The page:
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brightness of Venus
ncc1701d
post Dec 21 2007, 07:28 PM
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I was wondering.
If Venus reflects 70 percent of the sunlight that hits it.
If I was in spaceship on approach to that planet could I look at it with the naked eye out the window and not get blinded?
Would I have to at least use sunglasses?

I am wondering to how much brightness reduction is going on when processing the images before they are release to public or analized.
thanks
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ngunn
post Dec 22 2007, 11:14 PM
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I would recommend sunglasses at least. Even at Earth's distance from the sun bright clouds or snow are bright enough to cause discomfort. At Venus the intensity would be about double. We evolved in warm latitudes where the brightest thing around was sand.
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ugordan
post Dec 23 2007, 12:04 AM
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If you were in a spaceship, even Earth would appear almost uncomfortably bright (at a distance to render a planet a small orb) due to the fact the eye was trying to compensate for the blackness of space. Venus would, by far, be brilliant to human eyes and you'd want more than good sunglasses, I'd think. In fact, being closer to the planet you might actually feel the sun's heat reflecting off its clouds on your face.


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edstrick
post Dec 23 2007, 10:31 AM
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Something I've worried about is a hazard when you go beyond Earth's orbit. Sun-blindness.

People with normal eyes can look at the sun. Staring at it's bad, but evolution's prepped us to be able to glance at it or have it in our peripheral vision without frying our retinas in a hurry.

When you go out to Mars orbit and beyond.. the sun gets smaller.. and dimmer... but not with any lower surface brightness.

As you get out to the belt and Jupiter's orbit, the sun's getting really small, with a total angular-arc-minutes of area like the sun during the near-total stages of a solar eclipse... THE ONES WHERE PEOPLE FRY THEIR RETINAS!.

The problem is that as total brightness drops, the iris starts to open a bit from sun-safe maximum constriction.. and the brightness per square micrometer on the retina rises to "sizzling" levels.

People exploring beyond the sun may need active, smart eye-tracking, eye-shielding self-opaquing optics in suite helmets and the like, and windows that automatically darken or blur when the sun is visible.
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Stu
post Dec 23 2007, 10:41 AM
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QUOTE (edstrick @ Dec 23 2007, 10:31 AM) *
As you get out to the belt and Jupiter's orbit, the sun's getting really small, with a total angular-arc-minutes of area like the sun during the near-total stages of a solar eclipse... THE ONES WHERE PEOPLE FRY THEIR RETINAS!.


... brings to mind a true story. 1999, August... there's a total eclipse of the Sun visible from the extreme SW of the UK, everywhere else in the UK will see a good partial eclipse. As Secretary of my town's astro society I've organised a big "Eclipse Watch" event (later attended by over 1000 people, it was fantastic!!!) and am being interviewed on local TV and radio a lot about it, and have info pieces in all the local papers too, stressing again and again and again the safety aspects of observing the eclipse: only use eclipse glasses or pieces of VERY dark welding glass if they're safe... don't use smoked glass, CDs, Penguin or Kit Kat foil wrappers or anything else like that, they're not safe at all, and if you can't get any glass or glasses then prick a hole in a piece of card to make a "Pinhole projector" and watch the eclipse by projecting the Sun's image thru the card onto a wall. I figured I had all the bases covered. Common sense, right?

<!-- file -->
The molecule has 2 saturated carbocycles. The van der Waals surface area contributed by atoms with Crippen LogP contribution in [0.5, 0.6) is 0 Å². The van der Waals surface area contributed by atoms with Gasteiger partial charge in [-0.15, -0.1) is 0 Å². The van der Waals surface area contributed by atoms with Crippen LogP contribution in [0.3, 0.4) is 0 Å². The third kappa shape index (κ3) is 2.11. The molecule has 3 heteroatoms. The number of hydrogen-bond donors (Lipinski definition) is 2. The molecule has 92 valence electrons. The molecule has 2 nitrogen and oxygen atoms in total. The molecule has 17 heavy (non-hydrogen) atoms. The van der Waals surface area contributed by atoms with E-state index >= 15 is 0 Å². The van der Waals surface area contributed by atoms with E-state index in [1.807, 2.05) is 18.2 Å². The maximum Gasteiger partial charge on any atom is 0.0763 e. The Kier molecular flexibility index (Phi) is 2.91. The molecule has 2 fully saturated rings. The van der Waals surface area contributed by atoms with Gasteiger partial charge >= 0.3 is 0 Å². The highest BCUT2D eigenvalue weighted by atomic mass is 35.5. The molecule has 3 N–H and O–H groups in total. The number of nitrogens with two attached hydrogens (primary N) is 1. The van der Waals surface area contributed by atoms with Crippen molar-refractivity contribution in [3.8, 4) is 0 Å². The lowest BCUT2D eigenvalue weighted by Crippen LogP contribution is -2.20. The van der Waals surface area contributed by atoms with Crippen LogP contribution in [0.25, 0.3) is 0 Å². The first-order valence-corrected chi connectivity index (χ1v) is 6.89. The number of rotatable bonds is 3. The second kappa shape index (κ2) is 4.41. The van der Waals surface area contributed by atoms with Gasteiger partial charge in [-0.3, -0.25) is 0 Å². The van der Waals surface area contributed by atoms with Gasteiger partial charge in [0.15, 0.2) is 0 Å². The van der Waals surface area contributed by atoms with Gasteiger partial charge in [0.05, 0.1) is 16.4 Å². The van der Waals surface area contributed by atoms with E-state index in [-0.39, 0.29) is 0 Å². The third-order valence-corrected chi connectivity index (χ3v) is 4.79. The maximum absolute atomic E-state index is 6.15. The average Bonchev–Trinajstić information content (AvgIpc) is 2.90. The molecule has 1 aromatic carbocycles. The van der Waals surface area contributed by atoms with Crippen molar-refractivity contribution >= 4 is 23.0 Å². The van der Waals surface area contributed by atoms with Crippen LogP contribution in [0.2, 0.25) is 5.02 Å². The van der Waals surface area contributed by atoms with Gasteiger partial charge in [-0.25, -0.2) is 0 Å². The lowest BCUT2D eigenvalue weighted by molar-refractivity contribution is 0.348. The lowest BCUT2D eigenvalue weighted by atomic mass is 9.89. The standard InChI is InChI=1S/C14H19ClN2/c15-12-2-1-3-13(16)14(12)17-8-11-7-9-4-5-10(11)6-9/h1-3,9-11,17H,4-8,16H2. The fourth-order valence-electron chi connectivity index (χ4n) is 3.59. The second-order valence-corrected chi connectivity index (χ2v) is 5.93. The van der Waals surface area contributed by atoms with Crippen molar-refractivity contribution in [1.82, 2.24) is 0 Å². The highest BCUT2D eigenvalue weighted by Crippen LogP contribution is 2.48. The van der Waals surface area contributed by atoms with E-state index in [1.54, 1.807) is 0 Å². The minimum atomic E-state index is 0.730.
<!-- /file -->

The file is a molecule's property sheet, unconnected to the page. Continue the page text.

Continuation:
The night before the eclipse, my phone rings, and no surprise it's another caller asking for eclipse watching advice. "I saw your piece in the paper, and I have bought some eclipse glasses," the lady tells me. "But do I prick a hole in BOTH sides to look at the Sun through, or just one..?

rolleyes.gif


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J.J.
post Dec 23 2007, 03:46 PM
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A pretty interesting question, one I've speculated about myself...

I did a little back of the envelope calculation, using the differences between Earth and Venus's albedos, comparisons between the Moon and Earth's diameter a one lunar distance (as a baseline), the different solar constant between Earth and Venus, basic geometry, and finally the distance of geostationary orbit (for Earth, anyway) as the final comparison.

My very crude results suggest that at a distance from Venus equivalent to geostationary orbit around Earth (~35,800 km), Venus would be roughly 28,000 times brighter than the full Moon appears from Earth. Though its light would be spread over an area about 1,570 times greater, it would still be almost 18 times brighter per square arcsecond than the full Moon. In sum, I do think it would be hard on the eyes, and probably dangerous for long periods.

Feel free to check my figures, people...

Addendum:
A slightly less aggressive calculation still suggests Venus would be about 10 times brighter than the full Moon per square arcsecond...


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dvandorn
post Dec 23 2007, 04:50 PM